Wednesday, 4 July 2018

Tablet Weaving Articles

10 years ago, I analysed and reconstructed the weaving techique of the medieval silk belt commonly known as Eric of Pomerania's Belt. It was for my bachelor's thesis in historical textiles and handweaving and eventually resulted in a paper that I presented at NESAT conference in Copenhagen.

I've been meaning to put up the article online forever, and now when my friends over at Historical Textiles wrote a post about the girdle I've finally got around to it!

Because of a miscommunication with the editors of the NESAT X volume, the wrong pictures were used for my article, which made all the pretty diagrams almost incomprehensible (not enough contrast between the different shades of grey to see what colour went where). In the version below, I've added the original colour images throughout, making it much easier to actually understand how to weave this previously unknown (?) tablet weaving technique.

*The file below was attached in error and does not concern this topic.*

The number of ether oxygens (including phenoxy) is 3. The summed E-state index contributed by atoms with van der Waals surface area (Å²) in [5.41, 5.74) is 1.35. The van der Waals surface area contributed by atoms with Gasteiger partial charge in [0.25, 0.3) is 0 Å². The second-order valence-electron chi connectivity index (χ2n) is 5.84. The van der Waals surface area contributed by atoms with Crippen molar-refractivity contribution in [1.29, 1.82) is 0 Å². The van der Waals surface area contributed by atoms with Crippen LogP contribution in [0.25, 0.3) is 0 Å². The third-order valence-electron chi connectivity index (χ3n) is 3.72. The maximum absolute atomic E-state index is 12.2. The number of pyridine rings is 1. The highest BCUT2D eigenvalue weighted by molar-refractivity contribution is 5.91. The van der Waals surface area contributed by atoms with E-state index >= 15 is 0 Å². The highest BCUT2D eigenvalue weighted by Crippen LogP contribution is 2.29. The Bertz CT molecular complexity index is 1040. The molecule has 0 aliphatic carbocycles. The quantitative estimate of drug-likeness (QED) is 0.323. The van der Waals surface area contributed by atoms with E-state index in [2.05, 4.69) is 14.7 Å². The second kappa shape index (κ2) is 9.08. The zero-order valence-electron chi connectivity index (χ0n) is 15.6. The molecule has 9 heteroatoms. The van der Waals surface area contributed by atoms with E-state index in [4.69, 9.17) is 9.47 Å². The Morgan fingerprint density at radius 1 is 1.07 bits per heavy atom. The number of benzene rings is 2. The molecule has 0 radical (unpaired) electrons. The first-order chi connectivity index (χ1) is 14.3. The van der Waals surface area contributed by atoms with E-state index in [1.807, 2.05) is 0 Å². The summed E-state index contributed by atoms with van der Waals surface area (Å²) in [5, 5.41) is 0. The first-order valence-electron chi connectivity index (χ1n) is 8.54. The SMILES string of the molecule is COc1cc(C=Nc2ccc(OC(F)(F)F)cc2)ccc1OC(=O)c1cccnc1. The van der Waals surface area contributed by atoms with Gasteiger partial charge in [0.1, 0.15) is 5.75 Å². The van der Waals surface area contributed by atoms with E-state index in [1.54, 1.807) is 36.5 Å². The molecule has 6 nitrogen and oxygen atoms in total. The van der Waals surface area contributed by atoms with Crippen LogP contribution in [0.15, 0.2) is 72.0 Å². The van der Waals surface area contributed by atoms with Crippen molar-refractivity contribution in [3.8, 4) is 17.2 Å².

Article: A Study of Two Medieval Silk Girdles: Eric of Pomerania's Belt and the Dune Belt

I then used the Eric of Pomerania project as an example in another article discussing  the use of reconstructions and craft skills as analytical tools when working with historical textiles. I also threw in some some thoughts on medieval tablet weaving looms and the limits (and/or possibilities...) of using modern crafts to investigate historical craft practices...

It was originally published in the Textile Forum conference volume Ancient Textiles, Modern Science in 2013.

Article: The Use of Craft Skills in Historical Textile Research